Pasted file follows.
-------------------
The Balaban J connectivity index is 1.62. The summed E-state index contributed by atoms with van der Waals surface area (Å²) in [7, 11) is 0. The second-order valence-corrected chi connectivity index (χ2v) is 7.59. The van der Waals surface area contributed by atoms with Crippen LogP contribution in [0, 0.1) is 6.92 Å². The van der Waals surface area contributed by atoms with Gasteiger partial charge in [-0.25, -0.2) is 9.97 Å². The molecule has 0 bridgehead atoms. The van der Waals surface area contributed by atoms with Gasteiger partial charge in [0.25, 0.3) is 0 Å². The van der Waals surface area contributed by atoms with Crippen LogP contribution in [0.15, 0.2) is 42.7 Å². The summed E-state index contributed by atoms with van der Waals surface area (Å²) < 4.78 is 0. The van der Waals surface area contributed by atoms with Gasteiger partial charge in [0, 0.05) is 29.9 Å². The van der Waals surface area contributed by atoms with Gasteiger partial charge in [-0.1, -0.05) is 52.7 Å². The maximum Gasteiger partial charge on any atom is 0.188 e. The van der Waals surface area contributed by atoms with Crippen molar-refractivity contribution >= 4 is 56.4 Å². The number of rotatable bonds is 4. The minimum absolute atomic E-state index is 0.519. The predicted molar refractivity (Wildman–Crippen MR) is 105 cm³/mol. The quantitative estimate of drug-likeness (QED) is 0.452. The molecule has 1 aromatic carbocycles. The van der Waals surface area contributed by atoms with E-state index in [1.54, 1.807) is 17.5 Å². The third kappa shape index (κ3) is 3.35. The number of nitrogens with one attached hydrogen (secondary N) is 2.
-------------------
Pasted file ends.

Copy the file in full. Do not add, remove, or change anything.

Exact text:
The Balaban J connectivity index is 1.62. The summed E-state index contributed by atoms with van der Waals surface area (Å²) in [7, 11) is 0. The second-order valence-corrected chi connectivity index (χ2v) is 7.59. The van der Waals surface area contributed by atoms with Crippen LogP contribution in [0, 0.1) is 6.92 Å². The van der Waals surface area contributed by atoms with Gasteiger partial charge in [-0.25, -0.2) is 9.97 Å². The molecule has 0 bridgehead atoms. The van der Waals surface area contributed by atoms with Gasteiger partial charge in [0.25, 0.3) is 0 Å². The van der Waals surface area contributed by atoms with Crippen LogP contribution in [0.15, 0.2) is 42.7 Å². The summed E-state index contributed by atoms with van der Waals surface area (Å²) < 4.78 is 0. The van der Waals surface area contributed by atoms with Gasteiger partial charge in [0, 0.05) is 29.9 Å². The van der Waals surface area contributed by atoms with Gasteiger partial charge in [-0.1, -0.05) is 52.7 Å². The maximum Gasteiger partial charge on any atom is 0.188 e. The van der Waals surface area contributed by atoms with Crippen molar-refractivity contribution >= 4 is 56.4 Å². The number of rotatable bonds is 4. The minimum absolute atomic E-state index is 0.519. The predicted molar refractivity (Wildman–Crippen MR) is 105 cm³/mol. The quantitative estimate of drug-likeness (QED) is 0.452. The molecule has 1 aromatic carbocycles. The van der Waals surface area contributed by atoms with E-state index in [1.54, 1.807) is 17.5 Å². The third kappa shape index (κ3) is 3.35. The number of nitrogens with one attached hydrogen (secondary N) is 2.